Boot Camp Windows presents some limitations with Thunderbolt

Boot Camp Windows presents some limitations with Thunderbolt

Summary: Macs running Windows under Boot Camp may encounter some trouble when it comes to Thunderbolt niceties — in other words, the Mac experience.

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TOPICS: Apple, Laptops, Windows
31

John Rizzo at MacWindows pointed me to several recent posts about Thunderbolt compatibility with Windows running under Boot Camp. For example, readers reported problems with sleeping (the lack of same) or when reconnecting devices. However, a look at Apple's Thunderbolt Support FAQ tells a different story: some of the issues are features.

At MacWindows, readers reported problems of Macs failing to sleep when running Windows 7 or 8 while a Thunderbolt device was connected. They also had recognition issues with Express Card interfaces on MacBook Pro laptops.

Rizzo said the sleep issue was a "feature (sort of):"

Apple disables sleep because of a limitation of Apple's Boot Camp Thunderbolt drivers for Windows. In order for Windows (booting a Mac) to recognize Thunderbolt, it has to boot up with Thunderbolt already plugged in. Windows will "forget" that the Thunderbolt device is there if it goes to sleep. So, preventing sleep is a feature (sort of) because if Apple allowed the Mac to sleep with a Thunderbolt drive plugged in, when Windows woke up, it would no longer see the device. This would be like disconnecting a hard drive without dismounting it, which can cause messy problems, including data loss.

Rizzo runs down the other issues with the Thunderbolt, Boot Camp and Windows mix from the Apple Thunderbolt FAQ. For example, Windows only recognizes these external devices during boot, so you can't plug it in and expect it to mount on the Windows desktop. If users want to access a Thunderbolt device in such a case, they must shut down and reboot Boot Camp again. The same applies to the Express Card situation.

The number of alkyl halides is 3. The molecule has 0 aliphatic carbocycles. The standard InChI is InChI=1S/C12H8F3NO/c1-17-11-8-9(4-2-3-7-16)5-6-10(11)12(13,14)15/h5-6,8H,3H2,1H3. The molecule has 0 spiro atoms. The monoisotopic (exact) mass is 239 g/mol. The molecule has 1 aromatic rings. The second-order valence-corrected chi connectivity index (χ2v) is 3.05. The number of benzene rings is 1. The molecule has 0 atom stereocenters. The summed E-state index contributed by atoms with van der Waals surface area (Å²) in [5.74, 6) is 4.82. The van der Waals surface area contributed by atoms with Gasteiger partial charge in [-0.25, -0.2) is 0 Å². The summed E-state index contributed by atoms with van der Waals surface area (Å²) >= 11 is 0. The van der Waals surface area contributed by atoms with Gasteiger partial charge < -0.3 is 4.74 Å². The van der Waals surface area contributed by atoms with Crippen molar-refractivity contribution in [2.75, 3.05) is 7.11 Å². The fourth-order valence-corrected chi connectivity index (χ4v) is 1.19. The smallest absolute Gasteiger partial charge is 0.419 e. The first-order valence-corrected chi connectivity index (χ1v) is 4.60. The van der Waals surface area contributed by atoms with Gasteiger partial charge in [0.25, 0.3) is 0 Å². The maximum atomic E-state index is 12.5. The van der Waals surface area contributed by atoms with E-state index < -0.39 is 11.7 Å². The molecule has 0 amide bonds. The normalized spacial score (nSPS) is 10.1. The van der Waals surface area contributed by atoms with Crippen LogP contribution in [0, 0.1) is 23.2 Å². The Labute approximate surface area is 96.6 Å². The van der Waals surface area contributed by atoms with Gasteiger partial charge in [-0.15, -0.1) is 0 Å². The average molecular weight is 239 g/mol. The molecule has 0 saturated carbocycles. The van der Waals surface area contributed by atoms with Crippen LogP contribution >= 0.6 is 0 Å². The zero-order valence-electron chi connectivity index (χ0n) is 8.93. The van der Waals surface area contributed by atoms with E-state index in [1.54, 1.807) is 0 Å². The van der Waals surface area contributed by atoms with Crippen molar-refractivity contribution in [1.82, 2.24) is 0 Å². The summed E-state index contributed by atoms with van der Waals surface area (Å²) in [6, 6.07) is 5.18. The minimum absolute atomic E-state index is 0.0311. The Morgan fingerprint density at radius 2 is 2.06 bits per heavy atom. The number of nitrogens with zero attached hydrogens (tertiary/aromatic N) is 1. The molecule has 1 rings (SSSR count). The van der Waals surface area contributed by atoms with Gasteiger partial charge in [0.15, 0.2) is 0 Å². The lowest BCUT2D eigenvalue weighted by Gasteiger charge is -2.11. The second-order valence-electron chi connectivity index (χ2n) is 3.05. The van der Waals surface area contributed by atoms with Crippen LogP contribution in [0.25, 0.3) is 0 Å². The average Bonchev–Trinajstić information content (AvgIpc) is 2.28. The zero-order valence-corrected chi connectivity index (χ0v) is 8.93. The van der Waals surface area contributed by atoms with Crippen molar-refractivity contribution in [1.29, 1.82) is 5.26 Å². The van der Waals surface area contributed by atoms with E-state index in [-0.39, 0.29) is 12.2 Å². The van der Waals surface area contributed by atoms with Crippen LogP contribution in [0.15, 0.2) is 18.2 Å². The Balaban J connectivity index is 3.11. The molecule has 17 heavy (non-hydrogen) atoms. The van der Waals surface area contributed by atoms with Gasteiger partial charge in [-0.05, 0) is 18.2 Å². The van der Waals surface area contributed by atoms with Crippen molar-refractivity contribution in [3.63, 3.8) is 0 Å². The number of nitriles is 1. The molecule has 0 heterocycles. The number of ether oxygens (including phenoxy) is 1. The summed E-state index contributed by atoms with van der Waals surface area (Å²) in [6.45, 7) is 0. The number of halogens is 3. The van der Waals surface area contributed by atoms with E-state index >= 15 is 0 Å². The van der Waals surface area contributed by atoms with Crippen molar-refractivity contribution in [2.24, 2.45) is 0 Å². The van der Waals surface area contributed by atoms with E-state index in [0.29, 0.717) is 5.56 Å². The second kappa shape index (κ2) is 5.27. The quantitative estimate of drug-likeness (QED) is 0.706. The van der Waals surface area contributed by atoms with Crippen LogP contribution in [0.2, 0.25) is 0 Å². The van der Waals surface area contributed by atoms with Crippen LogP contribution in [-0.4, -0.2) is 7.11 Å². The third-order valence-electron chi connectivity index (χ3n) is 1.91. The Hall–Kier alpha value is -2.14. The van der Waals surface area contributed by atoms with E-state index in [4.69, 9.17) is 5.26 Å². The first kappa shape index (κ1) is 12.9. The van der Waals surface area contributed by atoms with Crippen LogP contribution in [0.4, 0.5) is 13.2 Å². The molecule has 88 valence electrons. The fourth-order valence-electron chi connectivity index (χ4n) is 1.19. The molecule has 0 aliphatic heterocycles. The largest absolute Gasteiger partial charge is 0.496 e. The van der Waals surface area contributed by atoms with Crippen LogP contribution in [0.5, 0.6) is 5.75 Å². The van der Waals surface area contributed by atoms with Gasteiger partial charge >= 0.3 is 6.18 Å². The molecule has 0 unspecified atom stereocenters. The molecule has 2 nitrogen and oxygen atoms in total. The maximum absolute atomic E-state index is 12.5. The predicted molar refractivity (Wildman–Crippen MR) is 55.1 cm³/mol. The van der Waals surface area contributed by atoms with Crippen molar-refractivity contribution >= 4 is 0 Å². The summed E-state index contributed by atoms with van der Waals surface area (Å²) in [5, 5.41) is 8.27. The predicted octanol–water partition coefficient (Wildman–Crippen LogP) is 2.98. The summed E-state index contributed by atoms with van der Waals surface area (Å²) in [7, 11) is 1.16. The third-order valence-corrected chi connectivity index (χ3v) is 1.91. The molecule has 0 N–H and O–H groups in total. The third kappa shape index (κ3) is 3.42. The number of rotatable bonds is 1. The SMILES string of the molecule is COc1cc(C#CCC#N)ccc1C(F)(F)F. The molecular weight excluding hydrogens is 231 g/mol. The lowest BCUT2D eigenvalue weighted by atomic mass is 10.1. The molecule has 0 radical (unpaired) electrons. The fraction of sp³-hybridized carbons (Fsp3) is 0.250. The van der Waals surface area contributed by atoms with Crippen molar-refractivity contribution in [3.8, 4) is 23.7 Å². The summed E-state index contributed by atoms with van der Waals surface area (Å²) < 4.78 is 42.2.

This isn't the first issue with Thunderbolt and Windows boot sequences. For example, about a month ago, an Apple Support Note offered a fix when Thunderbolt devices weren't recognized after an upgrade to Windows 8. The problem is in the Windows 8 Fast Boot feature. It needs to be turned off in Window's Shutdown settings.

Currently, as far as I know (and I'm easily wrong when it comes to Windows driver details), there's no built-in Thunderbolt support in Windows supporting hot-plugging and daisy-chaining devices. This is due to limitations with the Windows PCIe drivers. Thunderbolt is a PCIe technology and hence, the source of the issue.

Topics: Apple, Laptops, Windows

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31 comments
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  • Or, to explain it more correctly, the problem is Windows!

    .
    Wakemewhentrollsgone
    • If only Apple could get their hands in there...

      ... And fix all the inherent problems with Windows itself. But I guess some basic workarounds will have to do. :/
      Playdrv4me
      • Apple has already "fixed' Windows . . .

        and it is called OS X :-)
        Wakemewhentrollsgone
    • How?

      "Apple disables sleep because of a limitation of Apple's Boot Camp Thunderbolt drivers for Windows. "

      Yeah right, Windows problem.
      Boot camp's hopeless with windows - had to use it for a short contract recently and win 7 blued three or four times a day. Never seen win 7 blue out prior to that.
      Pachanga-4184c
      • Something wrong with your box maybe

        I use Windows 8 on a Mac everyday. No issues. Sleeps perfectly. Wakes up perfectly.

        And no, I don't have any Thunderbolt devices. I am fine with USB.
        pratnala
      • Re: Boot camp's hopeless with windows